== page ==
Your parents will likely want to remain in their home as they age. The problem is, their home likely doesn’t have the features your parents need to live safely and comfortably. In fact, only 10% of homes are aging-ready, according to a U.S. Census Bureau report.
Unfortunately, your parents might not recognize or want to admit their home needs modifications. So it will likely fall on you to persuade them to make necessary changes. You might even have to be the one to make those changes—and it’s in your best interest to do so. “Aging-accessible home modifications can reduce the risk of injury and burden on caregivers,” according to the Census Bureau report.
That’s right—making your parents’ home safer can help lighten your load if you have to help care for them. Some essential features, such as a first-floor bedroom and bathroom, could require a costly renovation. However, there are several modifications you can make at little to no cost that will have a big impact, says Dan Lagani, co-founder and CEO of Silver Solutions, which provides safe living solutions, downsizing and relocation services, and home emptying services.
Follow these budget-friendly steps to make your aging parents’ home safer.
Start with conversations
The first step in making your parents’ home safer is letting them know that some changes need to be made, Lagani says. These conversations can be tricky, so you need to approach them carefully.
Lagani recommends focusing on your parents’ ability to remain independent when talking to them. You could offer to help them review their home to make sure it’s set up in a way that would allow them to live there as long as possible. Be respectful, but be willing to acknowledge risks to their safety. Key issues that need to be addressed are clutter, fall hazards, safety features, accessibility, and lighting.
[ See: How to Speak So Your Parents Will Listen ]
Your parents likely have accumulated a lot of things over the years. If those things—books, magazines, clothing, and even furniture—are making it difficult for them to get around their house, encourage them to get rid of what they don’t need.
Lagani says it can be easiest to start with clothing because your parents might be more willing to part with items they no longer wear. Once they see the benefit of cleaning out their closet, help them go through other cluttered areas in the home.
If they refuse to get rid of anything, “go after easy wins first,” Lagani says. Ask them to commit to no loose items on the floor. Then institute a rule: Any time they buy something new, they remove an existing item from their home.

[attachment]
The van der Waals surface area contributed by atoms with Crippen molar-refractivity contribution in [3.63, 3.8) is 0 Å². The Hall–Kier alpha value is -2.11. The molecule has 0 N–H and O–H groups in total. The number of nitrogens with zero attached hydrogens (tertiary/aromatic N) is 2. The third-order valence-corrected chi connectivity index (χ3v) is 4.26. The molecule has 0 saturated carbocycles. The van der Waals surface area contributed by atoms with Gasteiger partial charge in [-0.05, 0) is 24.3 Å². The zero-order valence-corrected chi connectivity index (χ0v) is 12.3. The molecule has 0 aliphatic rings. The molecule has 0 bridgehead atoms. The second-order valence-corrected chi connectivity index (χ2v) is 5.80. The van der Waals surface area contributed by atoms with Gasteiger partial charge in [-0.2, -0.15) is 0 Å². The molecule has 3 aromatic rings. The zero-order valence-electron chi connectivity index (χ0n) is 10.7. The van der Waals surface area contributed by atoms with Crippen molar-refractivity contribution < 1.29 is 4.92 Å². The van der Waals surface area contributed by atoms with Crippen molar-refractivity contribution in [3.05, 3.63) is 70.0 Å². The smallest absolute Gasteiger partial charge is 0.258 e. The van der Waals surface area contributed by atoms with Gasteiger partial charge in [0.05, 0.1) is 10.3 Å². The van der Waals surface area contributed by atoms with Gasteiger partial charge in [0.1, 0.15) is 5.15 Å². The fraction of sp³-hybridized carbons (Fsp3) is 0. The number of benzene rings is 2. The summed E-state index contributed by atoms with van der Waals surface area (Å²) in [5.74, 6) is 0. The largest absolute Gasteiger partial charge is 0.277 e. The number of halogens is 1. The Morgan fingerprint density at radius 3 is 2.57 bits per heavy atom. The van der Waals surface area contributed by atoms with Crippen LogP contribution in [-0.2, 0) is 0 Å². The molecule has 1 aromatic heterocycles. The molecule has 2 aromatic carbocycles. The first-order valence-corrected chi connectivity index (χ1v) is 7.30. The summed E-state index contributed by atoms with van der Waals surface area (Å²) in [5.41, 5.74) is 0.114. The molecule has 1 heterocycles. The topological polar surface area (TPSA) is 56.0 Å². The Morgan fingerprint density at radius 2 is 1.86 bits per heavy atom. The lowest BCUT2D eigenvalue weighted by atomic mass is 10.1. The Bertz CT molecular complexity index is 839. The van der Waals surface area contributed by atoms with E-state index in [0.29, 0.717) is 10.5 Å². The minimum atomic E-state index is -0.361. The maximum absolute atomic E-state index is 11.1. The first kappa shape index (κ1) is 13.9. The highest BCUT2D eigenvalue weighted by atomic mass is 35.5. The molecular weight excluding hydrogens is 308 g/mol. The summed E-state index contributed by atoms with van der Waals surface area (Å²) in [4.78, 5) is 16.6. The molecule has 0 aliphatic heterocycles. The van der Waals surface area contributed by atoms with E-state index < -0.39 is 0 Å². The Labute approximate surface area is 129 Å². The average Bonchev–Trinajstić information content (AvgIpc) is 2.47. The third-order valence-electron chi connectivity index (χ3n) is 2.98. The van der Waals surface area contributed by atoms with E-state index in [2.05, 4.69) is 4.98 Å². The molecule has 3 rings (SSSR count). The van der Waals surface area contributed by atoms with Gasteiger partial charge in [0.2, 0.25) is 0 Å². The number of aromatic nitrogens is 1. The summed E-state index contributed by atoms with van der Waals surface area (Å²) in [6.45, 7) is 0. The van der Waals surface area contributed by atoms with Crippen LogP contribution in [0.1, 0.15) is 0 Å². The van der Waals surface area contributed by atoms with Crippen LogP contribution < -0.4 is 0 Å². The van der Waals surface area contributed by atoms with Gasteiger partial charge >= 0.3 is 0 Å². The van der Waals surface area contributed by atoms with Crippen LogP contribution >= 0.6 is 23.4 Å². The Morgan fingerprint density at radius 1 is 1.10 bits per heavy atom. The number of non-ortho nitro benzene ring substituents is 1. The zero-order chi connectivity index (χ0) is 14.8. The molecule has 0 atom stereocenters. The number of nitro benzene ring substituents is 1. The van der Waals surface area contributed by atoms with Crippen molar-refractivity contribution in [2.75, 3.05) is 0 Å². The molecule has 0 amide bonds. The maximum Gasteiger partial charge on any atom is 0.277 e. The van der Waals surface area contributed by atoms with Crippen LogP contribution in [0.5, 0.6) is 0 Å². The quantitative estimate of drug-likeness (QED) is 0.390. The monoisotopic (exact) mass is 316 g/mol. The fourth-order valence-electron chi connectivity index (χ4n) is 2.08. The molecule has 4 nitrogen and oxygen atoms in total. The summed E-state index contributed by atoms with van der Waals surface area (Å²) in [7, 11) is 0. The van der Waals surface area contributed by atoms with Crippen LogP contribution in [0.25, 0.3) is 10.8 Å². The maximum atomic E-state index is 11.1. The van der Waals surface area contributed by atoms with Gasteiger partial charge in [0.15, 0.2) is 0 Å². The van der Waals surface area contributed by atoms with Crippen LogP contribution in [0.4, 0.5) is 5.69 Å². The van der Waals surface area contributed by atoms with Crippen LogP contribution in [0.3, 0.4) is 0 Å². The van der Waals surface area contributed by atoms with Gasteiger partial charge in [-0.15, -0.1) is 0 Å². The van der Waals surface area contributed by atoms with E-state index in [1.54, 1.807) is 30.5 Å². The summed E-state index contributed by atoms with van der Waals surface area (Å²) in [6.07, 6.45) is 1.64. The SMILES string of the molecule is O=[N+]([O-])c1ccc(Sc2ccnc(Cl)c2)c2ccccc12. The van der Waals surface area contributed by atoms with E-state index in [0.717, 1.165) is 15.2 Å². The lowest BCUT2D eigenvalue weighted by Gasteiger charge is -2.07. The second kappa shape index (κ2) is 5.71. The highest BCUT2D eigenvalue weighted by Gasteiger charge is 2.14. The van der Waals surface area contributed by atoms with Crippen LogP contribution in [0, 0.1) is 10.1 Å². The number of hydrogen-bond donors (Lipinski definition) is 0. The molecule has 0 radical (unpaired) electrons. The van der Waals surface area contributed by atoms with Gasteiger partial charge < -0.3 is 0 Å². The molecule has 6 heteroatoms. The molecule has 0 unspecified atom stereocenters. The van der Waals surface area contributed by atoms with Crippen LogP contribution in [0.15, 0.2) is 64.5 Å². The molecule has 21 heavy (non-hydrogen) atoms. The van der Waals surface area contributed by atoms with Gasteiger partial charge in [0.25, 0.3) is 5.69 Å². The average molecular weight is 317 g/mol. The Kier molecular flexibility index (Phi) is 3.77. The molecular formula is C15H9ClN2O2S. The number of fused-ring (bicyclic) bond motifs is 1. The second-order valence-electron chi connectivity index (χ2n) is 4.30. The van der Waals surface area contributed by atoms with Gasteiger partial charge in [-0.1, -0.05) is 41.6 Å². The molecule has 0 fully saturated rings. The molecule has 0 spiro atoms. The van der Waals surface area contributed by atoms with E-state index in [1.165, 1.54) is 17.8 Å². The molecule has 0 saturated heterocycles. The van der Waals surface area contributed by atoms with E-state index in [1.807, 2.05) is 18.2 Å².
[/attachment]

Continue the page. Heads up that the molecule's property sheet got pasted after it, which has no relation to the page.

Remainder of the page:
Remove trip and fall hazards
More than 1 in 4 people age 65 and older fall each year, according to the Centers for Disease Control. Falls can lead to serious injuries and impact your parents’ ability to remain in their home. So you need to ensure that there aren’t tripping hazards in their home that can contribute to falls.
Start by removing throw rugs, which Lagani says are classic trip and fall hazards. Make sure bathmats have an anti-skid surface or anti-slip pads under them.
Also, make sure there aren’t electrical cords, phone cords, or mobile device charging cords in walkways. You can find inexpensive cord clips at big-box retailers, office supply stores, and on Amazon to secure cords to walls.
Install essential safety features
Your parents might rely on towel racks and other things not designed to support their weight to steady themselves in the bathroom. Installing grab bars in the bathtub and near the toilet is a much better option. Having these inexpensive safety features can go a long way toward preventing falls in the bathroom, Lagani says.
Also, install handrails on both sides of stairways. It’s not ideal for your parents to be going up and down stairs as they age. But if they refuse to move to a one-story home, make sure they can grab onto rails with both hands to steady themselves as they navigate stairs.
Your parents shouldn’t have to bend or reach to get the things that they regularly use, Lagani says. Otherwise, they risk injuring themselves. Help them organize cabinets, closets and storage areas so that frequently used items are easily accessible.
Also, make their home more accessible by replacing door knobs with levers. Consider adding raised toilet seats to make it easier to get on and off toilets. Their bed also should be the right height so that their feet can touch the floor when sitting on the edge of it. And if you or your parents can afford it, replace a traditional bathtub with a walk-in tub or shower to make it easier and safer for them to bathe.
Evaluate the lighting inside and outside of your parents’ house. You might need to add lights outdoors to keep walkways well-lit. More importantly, make sure they have adequate lighting throughout their home.
Instal motion sensor lights or simple night lights to make hallways and bathrooms easy to navigate if your parents get up at night. Your parents also might benefit from voice-activated lighting systems. All three of the major voice assistants—Amazon’s Alexa, Apple’s Siri, and Google Assistant—are compatible with smart lighting systems and can respond to your parents’ commands to turn lights on or off in their home.
Let your parents know that making all of these modifications can go a long way toward keeping them safe and comfortable in their home for as long as possible.
This article is provided by NAIFA education partner Carefull.